An officer serves as an agent of a corporation. He acts as a fiduciary and makes decisions on behalf of the corporation. The officer can bind the corporation with his acts in managing the corporation. The bylaws, which are the rules that govern the corporation, and the board of directors grant the officer express authority to manage the corporation. An officer also has implied authority to perform duties normally associated with his position.
The board of directors or an authorized officer may appoint officers to manage the corporation. Some states require particular officers, while other states do not. For example, Georgia does not require particular officers, while California requires that its corporation have at least a president, a secretary and a chief financial officer. The corporation’s bylaws and board of directors grant authority to the officers. However, particular officers perform the following duties, in general. The president conducts business and enters contracts on the corporation’s behalf. The vice president acts in the president’s prolonged absence. The secretary keeps and certifies corporate records, while the treasurer receives and keeps the corporation’s funds.
The owners, directors and officers of a corporation hold limited liability for the financial obligations of the corporation. A creditor cannot take their personal assets when the corporation owes the creditor money. Consider this example: A grocery store places a delivery order with a bakery for 10 dozen assorted baked goods. The bakery, operated as a corporation, runs short on delivery drivers, so the president hires a temporary driver from a staffing agency. The president makes sure the driver has a clean driving record. On the way to the deliver the goods, the driver collides with another vehicle, severely injuring a passenger. If the passenger brings a lawsuit, he could prevail against the corporation but not the officer. In addition, if the corporation fails to have the goods delivered to the grocery store, the corporation will be financially liable for the undelivered goods, not the president.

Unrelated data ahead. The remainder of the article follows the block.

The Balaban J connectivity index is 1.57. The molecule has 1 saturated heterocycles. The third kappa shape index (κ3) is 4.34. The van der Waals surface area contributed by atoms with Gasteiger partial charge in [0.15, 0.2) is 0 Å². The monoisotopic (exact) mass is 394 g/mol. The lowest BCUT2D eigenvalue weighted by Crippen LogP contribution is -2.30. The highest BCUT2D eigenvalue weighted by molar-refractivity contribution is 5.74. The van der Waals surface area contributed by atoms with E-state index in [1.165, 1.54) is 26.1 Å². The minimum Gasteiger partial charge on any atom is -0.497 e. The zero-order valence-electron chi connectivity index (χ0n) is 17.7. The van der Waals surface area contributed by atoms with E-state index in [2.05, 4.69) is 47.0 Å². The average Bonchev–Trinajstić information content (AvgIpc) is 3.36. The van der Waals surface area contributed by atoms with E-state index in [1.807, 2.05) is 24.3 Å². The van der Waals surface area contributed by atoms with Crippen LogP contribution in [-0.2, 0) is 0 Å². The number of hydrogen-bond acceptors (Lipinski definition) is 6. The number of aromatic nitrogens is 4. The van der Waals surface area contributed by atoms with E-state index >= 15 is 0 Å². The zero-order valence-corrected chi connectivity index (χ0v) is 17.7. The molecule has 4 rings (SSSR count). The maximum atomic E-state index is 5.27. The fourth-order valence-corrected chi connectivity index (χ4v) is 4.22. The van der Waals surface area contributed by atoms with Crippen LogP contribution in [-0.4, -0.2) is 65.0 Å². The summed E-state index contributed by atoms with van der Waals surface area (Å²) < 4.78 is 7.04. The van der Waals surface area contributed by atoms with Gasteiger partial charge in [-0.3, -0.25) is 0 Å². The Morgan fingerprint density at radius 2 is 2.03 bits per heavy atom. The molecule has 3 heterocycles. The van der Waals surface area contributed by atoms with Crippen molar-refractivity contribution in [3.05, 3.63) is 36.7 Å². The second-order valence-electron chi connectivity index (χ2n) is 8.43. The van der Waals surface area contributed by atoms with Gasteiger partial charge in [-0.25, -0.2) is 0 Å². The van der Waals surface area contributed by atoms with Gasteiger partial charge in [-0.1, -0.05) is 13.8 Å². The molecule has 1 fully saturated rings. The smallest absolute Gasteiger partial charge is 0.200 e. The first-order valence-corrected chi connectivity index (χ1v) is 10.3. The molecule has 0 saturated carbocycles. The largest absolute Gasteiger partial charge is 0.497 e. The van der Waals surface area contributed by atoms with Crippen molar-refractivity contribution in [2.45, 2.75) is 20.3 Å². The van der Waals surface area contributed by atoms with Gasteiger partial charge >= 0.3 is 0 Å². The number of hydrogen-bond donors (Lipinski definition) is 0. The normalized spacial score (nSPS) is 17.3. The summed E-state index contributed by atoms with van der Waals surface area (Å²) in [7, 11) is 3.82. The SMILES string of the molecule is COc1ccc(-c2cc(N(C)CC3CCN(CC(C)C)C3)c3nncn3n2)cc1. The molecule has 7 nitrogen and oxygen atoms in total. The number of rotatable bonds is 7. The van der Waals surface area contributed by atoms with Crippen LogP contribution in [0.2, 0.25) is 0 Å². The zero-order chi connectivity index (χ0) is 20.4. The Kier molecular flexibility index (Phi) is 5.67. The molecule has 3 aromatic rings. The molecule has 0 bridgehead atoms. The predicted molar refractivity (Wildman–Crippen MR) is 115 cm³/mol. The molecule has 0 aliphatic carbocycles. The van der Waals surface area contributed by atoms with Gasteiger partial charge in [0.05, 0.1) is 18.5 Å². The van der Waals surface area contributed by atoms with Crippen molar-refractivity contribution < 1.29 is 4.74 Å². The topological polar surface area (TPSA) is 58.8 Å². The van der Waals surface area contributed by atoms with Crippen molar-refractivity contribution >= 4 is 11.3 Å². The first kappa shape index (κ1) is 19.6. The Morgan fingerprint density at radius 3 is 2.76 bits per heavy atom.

Under the law of respondeat superior, the corporation remains liable for the acts of its officers within the scope of the officer’s authority. Although the officer did not act with express authority, it was well within his implied authority to hire another driver. However, when an officer commits a tort or a crime, a court will hold the officer liable as well as the corporation.
If we change a few variables in the bakery example, the president could face personal liability. Consider this: Desperate for a delivery driver, the president hires the first person who applies for the position. Unbeknownst to the president, this person just got out of rehab. The president doesn’t bother to check the new driver’s background. If the new driver operates the delivery truck in an intoxicated state and injures or kills someone, a court will allow the injured party to sue and obtain a monetary judgment against the president. The president will have to pay the judgment out of his personal assets because he committed the tort of negligence by employing a driver and neglecting to check his background.